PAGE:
Spinal manipulation has been around for centuries; however, many of its claims are vastly exaggerated. Here's how to use it the optimal way to decrease pain and maximize performance!
What Manipulation Doesn't Do
Before I explain the benefits of spinal manipulation, a few things need to be cleared up first. Hold onto your seats folks, it may get messy!
Put Vertebrae Back in Place
If you have been told be any practitioner that you have certain spinal bones or a pelvis that is “out of place” you’ve been lied to. Most of the time this isn’t intentional though. The spinal subluxation model, or the idea that vertebrae get "misaligned" and need the skilled hands of a practitioner to be put “back in” is an older model that has been debunked by modern science.
Unfortunately, clinicians still preach it as gospel, leading many people to go through life terrified to move, as they might “throw their back out” again. This simply isn’t the case. If your vertebrae could go in and out so easily and be put back in place by a simple thrust of “skilled” hands, people’s spines would be crumbling under a heavy barbell. Stop with the nonsense!
Cause Permanent Change
Spinal manipulation techniques don’t result in permanent structural changes. Yes you may “feel” great immediately after, but it’s only temporarily. Since nothing is being “realigned” or “put back into place” the results of manipulation isn’t even structural.
This is why people feel the frequent need to be manipulated, and practitioners reap the monetary benefit of convincing people into thinking they need to be seen often for "maintenance" care. You often feel great right after a manipulation, but without the proper follow up, things usually go right back to the way they were before.
The fact that I even have to bring this up saddens me. Despite what your local snake oil salesman says, there isn’t a shred of evidence that a manipulation can cure any kind of disease. End of story!
What Manipulation Does Do
Now that we’ve cleared up the misconceptions surrounding spinal manipulation, here’s what it ACTUALLY does, and why I utilize it.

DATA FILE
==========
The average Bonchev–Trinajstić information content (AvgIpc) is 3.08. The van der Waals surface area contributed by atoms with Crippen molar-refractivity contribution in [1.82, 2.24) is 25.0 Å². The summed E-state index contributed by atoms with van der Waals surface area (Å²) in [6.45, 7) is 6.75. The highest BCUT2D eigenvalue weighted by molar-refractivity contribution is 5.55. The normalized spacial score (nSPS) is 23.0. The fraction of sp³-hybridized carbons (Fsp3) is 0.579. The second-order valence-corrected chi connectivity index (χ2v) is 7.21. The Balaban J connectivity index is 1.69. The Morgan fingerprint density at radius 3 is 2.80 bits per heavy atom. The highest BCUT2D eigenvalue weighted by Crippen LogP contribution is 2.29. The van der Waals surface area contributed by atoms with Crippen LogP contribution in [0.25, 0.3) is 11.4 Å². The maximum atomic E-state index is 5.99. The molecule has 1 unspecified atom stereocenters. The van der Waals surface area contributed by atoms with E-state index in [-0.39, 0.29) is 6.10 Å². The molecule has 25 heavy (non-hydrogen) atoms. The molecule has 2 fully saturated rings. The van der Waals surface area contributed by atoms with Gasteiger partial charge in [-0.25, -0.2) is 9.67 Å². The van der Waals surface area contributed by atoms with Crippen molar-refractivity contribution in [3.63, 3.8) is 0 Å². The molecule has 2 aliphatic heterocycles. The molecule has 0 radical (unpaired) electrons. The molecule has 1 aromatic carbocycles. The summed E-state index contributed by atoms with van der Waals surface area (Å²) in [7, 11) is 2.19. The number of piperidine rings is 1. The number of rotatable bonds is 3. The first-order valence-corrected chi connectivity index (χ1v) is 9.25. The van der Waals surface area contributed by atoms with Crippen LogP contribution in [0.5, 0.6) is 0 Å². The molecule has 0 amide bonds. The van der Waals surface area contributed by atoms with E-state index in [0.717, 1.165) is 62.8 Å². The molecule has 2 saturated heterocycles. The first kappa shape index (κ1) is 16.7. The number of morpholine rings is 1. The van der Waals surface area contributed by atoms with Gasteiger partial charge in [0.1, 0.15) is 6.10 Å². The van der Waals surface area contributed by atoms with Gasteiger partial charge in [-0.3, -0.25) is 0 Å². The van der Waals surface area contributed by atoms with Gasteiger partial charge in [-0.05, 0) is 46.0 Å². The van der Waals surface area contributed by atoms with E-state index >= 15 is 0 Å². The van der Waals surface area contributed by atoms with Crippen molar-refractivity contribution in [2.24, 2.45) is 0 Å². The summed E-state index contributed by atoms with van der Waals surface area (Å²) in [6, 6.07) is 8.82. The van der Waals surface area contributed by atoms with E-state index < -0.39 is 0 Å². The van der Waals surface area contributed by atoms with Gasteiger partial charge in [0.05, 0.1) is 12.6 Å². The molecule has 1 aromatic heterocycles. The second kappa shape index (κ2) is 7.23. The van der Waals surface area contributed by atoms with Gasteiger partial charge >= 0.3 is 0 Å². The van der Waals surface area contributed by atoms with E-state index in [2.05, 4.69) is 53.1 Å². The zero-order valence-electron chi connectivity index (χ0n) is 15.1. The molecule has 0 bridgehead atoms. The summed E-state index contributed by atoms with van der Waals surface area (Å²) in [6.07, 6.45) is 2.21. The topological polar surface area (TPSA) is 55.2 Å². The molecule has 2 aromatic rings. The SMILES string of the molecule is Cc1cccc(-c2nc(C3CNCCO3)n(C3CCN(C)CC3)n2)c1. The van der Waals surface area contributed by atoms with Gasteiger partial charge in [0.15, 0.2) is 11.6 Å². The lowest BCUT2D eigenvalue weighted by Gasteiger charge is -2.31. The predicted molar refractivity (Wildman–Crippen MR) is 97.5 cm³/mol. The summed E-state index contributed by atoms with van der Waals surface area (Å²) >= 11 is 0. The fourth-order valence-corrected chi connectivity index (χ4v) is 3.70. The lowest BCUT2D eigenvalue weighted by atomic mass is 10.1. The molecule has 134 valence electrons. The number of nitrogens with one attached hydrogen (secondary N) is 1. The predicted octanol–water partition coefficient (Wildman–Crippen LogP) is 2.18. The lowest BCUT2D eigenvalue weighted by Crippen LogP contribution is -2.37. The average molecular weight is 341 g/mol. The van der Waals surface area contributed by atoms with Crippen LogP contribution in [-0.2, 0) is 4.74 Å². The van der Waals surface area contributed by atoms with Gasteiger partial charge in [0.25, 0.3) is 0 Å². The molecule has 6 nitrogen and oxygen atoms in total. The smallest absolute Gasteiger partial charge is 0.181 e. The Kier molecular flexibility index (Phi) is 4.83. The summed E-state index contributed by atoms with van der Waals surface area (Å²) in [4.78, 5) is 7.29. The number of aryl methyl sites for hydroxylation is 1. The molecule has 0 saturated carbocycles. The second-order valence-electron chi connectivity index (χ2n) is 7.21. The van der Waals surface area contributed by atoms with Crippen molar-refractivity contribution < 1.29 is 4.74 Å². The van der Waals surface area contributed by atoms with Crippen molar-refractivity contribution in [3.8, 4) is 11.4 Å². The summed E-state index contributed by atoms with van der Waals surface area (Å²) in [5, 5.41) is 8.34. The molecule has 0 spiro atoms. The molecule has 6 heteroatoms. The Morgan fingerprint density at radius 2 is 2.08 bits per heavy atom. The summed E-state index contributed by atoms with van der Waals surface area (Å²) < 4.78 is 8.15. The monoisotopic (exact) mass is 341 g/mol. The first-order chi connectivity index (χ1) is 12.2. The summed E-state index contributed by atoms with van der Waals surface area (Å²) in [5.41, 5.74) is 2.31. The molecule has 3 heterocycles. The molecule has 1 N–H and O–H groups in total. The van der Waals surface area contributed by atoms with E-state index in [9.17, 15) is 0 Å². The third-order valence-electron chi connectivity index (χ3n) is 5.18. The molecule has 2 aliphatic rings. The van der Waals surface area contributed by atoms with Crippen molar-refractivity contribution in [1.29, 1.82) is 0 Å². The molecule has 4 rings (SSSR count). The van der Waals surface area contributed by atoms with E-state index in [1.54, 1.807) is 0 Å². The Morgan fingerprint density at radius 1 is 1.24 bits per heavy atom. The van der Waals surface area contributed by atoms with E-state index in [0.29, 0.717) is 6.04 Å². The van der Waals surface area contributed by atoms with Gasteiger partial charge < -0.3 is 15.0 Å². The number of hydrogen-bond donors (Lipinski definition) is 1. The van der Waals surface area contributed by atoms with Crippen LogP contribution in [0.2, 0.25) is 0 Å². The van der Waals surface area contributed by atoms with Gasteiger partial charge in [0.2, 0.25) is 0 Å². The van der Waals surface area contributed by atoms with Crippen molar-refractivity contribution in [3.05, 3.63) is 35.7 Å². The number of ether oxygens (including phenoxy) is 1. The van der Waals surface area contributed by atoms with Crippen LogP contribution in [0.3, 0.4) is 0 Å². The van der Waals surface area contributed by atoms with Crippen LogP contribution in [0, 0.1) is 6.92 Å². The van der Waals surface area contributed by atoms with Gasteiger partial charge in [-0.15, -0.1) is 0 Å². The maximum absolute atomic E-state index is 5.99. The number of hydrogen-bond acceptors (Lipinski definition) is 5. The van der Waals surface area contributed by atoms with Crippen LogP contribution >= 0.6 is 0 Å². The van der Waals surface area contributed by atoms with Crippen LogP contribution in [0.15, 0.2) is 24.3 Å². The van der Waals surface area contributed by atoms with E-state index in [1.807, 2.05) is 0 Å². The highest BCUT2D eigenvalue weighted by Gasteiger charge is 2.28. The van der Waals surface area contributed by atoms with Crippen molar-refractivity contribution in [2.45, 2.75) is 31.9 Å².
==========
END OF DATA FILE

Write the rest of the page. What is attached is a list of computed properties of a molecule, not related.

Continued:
Did you ever crack your knuckles? It feels good right? When you crack your knuckles, the synovial fluid inside your joint is displaced causing a pressure change and an audible “pop.” This is the same thing that is happening when you receive a spinal manipulation. Just like your knuckle isn’t going “back into place,” your spine isn’t either.
Immediate Pain Reduction
One of the benefits of spinal manipulation, and why I utilize it occasionally, is the immediate pain reduction people experience with it. In fact, at times it can be quite drastic. I, and many other practitioners, have experienced a complete reduction in pain with one simple manipulation. Like mentioned before, however, this usually isn’t permanent. It’s the education that’s provided after that can make all the difference.
Improved Ability to Exercise
Spinal manipulation can cause a rapid reduction in pain that can allow the patient to immediately exercise after more efficiently. The manipulation itself isn’t permanent. It’s the exercise performed in the new pain-free range AFTER the manipulation that can begin to change structure. Manipulation should ONLY be used as a bridge to exercise and progressive loading. Plain and simple.
Here’s an example. Often times people complain of a “pinching” sensation in the side of the neck in the lockout position of the overhead press. Performing a spinal manipulation to this region to rapidly decrease pain and stiffness can allow the patient to immediately press overhead without a pinch. This is how manipulation should be used!
Vertebrae don’t go out of place and spinal manipulation doesn’t put them back. It’s simply a quick change in pressure that feels good. With the proper education, it can be successfully utilized as part of a complete rehabilitative program. Rapidly decrease pain with spinal manipulation, and solidify the changes with progressively loaded exercise!
- Mirtz TA, Morgan L, Wyatt LH, Greene L. An epidemiological examination of the subluxation construct using Hill's criteria of causation. Chiropr Osteopat. 2009;17:13.
- Tullberg T, Blomberg S, Branth B, Johnsson R. Manipulation does not alter the position of the sacroiliac joint. A roentgen stereophotogrammetric analysis. Spine. 1998;23(10):1124-8.